“‘Who are you?’ asked Shasta.
‘Myself,’ said the Voice, very deep and low so that the earth shook: and again ‘Myself,’ loud and clear and gay: and then the third time ‘Myself,’ whispered so softly you could hardly hear it, and yet it seemed to come from all around you as if the leaves rustled with it.”
I found this passage from C.S. Lewis’ The Horse and His Boy in Metropolitan Kallistos Ware’s essay “C.S. Lewis: An ‘Anonymous Orthodox’?”. The essay by Metropolitan Kallistos is part of a collection of essays called C.S. Lewis and the Church: Essays in Honour of Walter Hooper. In his essay, Metropolitan Kallistos uses the instance in Lewis’ book where Shasta “questions the mysterious companion, invisible in the mist, who walks beside him through the mountain pass” in order to illustrate C.S. Lewis’ views on the Trinity. According to Metropolitan Kallistos, that passage from The Horse and His Boy is one of the most profound instances of Trinitarian imagery in Lewis’ writing and I am inclined to agree – I get chills every time I read it.
Metropolitan Ware goes on to point out that one of the more significant things Lewis shared with the Orthodox Church is a robust doctrine of the Trinity. Lewis was unwavering in his view of God being three distinct, yet inseparable Persons in one Godhead, all sharing the same divine essence and all three existing into eternity. Unfortunately, though, Lewis does not devote as much space to the Trinity in his works (fictional and apologetic) as he could have. While Lewis is in complete agreement with the Orthodox Church in terms of Trinitarian doctrine, he seemed to be much more focused on only one of the three Persons – God the Son – especially in his Narnia books.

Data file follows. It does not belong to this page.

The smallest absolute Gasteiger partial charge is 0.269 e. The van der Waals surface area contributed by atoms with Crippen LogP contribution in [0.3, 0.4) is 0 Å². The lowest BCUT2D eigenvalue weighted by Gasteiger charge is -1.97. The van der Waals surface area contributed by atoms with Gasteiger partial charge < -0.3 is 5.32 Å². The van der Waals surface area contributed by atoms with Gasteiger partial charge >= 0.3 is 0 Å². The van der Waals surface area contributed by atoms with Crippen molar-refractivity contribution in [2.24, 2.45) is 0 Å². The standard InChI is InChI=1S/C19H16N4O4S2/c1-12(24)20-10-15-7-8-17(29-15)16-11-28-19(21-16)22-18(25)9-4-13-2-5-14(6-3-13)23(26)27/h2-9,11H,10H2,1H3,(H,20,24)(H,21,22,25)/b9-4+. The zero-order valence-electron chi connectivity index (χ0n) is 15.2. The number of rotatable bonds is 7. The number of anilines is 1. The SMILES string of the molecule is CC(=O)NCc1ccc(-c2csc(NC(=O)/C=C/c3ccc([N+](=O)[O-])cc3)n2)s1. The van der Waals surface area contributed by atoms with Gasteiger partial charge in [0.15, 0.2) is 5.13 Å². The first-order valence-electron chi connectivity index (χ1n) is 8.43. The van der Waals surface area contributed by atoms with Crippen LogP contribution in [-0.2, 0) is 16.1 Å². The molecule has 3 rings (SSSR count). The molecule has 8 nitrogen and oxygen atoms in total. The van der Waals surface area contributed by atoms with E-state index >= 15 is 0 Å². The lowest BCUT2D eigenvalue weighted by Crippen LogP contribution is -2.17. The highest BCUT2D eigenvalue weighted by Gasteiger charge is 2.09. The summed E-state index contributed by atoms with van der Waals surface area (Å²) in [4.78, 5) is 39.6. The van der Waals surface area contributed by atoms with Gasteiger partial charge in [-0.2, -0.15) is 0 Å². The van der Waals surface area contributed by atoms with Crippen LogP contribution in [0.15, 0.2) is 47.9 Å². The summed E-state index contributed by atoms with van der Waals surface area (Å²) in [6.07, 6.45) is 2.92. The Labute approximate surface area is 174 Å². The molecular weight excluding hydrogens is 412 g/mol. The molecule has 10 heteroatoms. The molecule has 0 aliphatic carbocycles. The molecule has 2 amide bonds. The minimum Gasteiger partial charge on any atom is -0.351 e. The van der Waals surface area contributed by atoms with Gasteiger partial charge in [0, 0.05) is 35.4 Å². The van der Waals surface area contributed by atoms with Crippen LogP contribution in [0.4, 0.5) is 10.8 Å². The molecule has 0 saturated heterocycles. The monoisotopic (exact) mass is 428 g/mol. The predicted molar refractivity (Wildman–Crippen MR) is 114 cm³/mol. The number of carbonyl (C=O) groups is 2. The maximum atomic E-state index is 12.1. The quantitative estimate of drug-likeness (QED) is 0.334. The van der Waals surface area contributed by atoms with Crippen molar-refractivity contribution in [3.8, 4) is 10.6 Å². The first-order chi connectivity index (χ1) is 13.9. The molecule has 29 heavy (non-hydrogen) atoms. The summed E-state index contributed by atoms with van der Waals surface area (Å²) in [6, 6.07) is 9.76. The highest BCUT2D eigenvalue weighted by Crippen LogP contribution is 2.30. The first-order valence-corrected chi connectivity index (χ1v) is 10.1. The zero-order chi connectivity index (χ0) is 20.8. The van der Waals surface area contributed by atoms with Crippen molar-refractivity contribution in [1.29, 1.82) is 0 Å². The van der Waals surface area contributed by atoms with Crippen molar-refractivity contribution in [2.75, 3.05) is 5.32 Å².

I’ve been asked to give some specific reasons as to why I’ve decided to become Orthodox and the doctrine of the Trinity is one of the most important reasons for my conversion. The Orthodox have a robust view of the Trinity unlike anything I’ve seen. This shouldn’t be surprising, since the Orthodox Church is sometimes referred to as the Church of the Seven Ecumenical Councils and it was at the Ecumenical Councils that important matters of doctrine (i.e. the Trinity) were settled.
Of course, I’m not saying that Southern Baptists (or most other Christian groups) don’t believe in the Trinity. I will always be thankful for the Baptists because it was that tradition that gave me a grounding in the scriptures and in the Faith. But like C.S. Lewis’ writings, I think there was something lacking in terms of a strong Trinitarian emphasis. While I learned about the Trinity in Sunday School and Bible classes and sermons, there was still much more emphasis given to Jesus Christ alone – particularly in the worship.
In Orthodoxy, though, the entire life of the Church and the individual Orthodox Christian is immersed in the life of the Trinity. It is a beautiful thing to say prayers directed to each of the three Persons, to hear the emphasis on worshiping the Triune Godhead in the Divine Liturgy, and proclaiming belief in the Holy Trinity when making the sign of the Cross.
While this may seem like a small thing, I think it is very important to hold on to and express the doctrine of the Trinity that has been handed down to us from the Fathers of the Church. As more Christians in the West turn away from the core doctrines of the Faith (i.e. the Virgin Birth and Resurrection), turn to the “prosperity gospel”, and consider the doctrine of the Trinity to be an unnecessary complication, Orthodoxy’s unwavering commitment to worshiping the undivided Trinity makes the Orthodox Church all the more unique.